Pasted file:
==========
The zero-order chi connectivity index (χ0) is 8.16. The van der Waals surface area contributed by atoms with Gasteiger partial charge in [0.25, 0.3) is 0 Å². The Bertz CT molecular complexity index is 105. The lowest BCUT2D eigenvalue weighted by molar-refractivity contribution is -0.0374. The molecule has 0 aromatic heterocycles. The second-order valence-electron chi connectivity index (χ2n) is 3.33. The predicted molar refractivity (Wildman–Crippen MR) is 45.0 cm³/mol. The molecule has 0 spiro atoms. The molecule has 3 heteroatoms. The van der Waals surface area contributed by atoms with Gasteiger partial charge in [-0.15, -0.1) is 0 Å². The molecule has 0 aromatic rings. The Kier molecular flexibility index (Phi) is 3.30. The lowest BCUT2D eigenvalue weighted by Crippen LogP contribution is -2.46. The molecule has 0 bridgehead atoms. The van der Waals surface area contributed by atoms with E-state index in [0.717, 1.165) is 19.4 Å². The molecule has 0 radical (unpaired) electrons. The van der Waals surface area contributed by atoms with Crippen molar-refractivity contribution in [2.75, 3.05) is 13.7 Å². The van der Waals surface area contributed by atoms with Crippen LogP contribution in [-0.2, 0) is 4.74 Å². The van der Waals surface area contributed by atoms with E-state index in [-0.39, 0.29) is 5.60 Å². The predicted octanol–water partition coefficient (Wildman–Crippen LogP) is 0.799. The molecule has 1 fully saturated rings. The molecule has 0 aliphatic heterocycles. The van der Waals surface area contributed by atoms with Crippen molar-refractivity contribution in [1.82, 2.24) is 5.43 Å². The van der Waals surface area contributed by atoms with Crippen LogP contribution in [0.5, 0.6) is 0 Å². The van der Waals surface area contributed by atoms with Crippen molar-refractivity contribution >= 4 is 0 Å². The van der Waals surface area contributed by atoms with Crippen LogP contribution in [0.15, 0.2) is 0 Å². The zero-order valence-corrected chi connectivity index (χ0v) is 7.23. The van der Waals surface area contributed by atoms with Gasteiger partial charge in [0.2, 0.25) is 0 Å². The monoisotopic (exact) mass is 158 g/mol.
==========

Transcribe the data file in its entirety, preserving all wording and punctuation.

The zero-order chi connectivity index (χ0) is 8.16. The van der Waals surface area contributed by atoms with Gasteiger partial charge in [0.25, 0.3) is 0 Å². The Bertz CT molecular complexity index is 105. The lowest BCUT2D eigenvalue weighted by molar-refractivity contribution is -0.0374. The molecule has 0 aromatic heterocycles. The second-order valence-electron chi connectivity index (χ2n) is 3.33. The predicted molar refractivity (Wildman–Crippen MR) is 45.0 cm³/mol. The molecule has 0 spiro atoms. The molecule has 3 heteroatoms. The van der Waals surface area contributed by atoms with Gasteiger partial charge in [-0.15, -0.1) is 0 Å². The molecule has 0 aromatic rings. The Kier molecular flexibility index (Phi) is 3.30. The lowest BCUT2D eigenvalue weighted by Crippen LogP contribution is -2.46. The molecule has 0 bridgehead atoms. The van der Waals surface area contributed by atoms with E-state index in [0.717, 1.165) is 19.4 Å². The molecule has 0 radical (unpaired) electrons. The van der Waals surface area contributed by atoms with Crippen molar-refractivity contribution in [2.75, 3.05) is 13.7 Å². The van der Waals surface area contributed by atoms with Crippen LogP contribution in [-0.2, 0) is 4.74 Å². The van der Waals surface area contributed by atoms with E-state index in [-0.39, 0.29) is 5.60 Å². The predicted octanol–water partition coefficient (Wildman–Crippen LogP) is 0.799. The molecule has 1 fully saturated rings. The molecule has 0 aliphatic heterocycles. The van der Waals surface area contributed by atoms with Crippen molar-refractivity contribution in [1.82, 2.24) is 5.43 Å². The van der Waals surface area contributed by atoms with Crippen LogP contribution in [0.5, 0.6) is 0 Å². The van der Waals surface area contributed by atoms with Crippen molar-refractivity contribution >= 4 is 0 Å². The van der Waals surface area contributed by atoms with Crippen LogP contribution in [0.15, 0.2) is 0 Å². The zero-order valence-corrected chi connectivity index (χ0v) is 7.23. The van der Waals surface area contributed by atoms with Gasteiger partial charge in [0.2, 0.25) is 0 Å². The monoisotopic (exact) mass is 158 g/mol.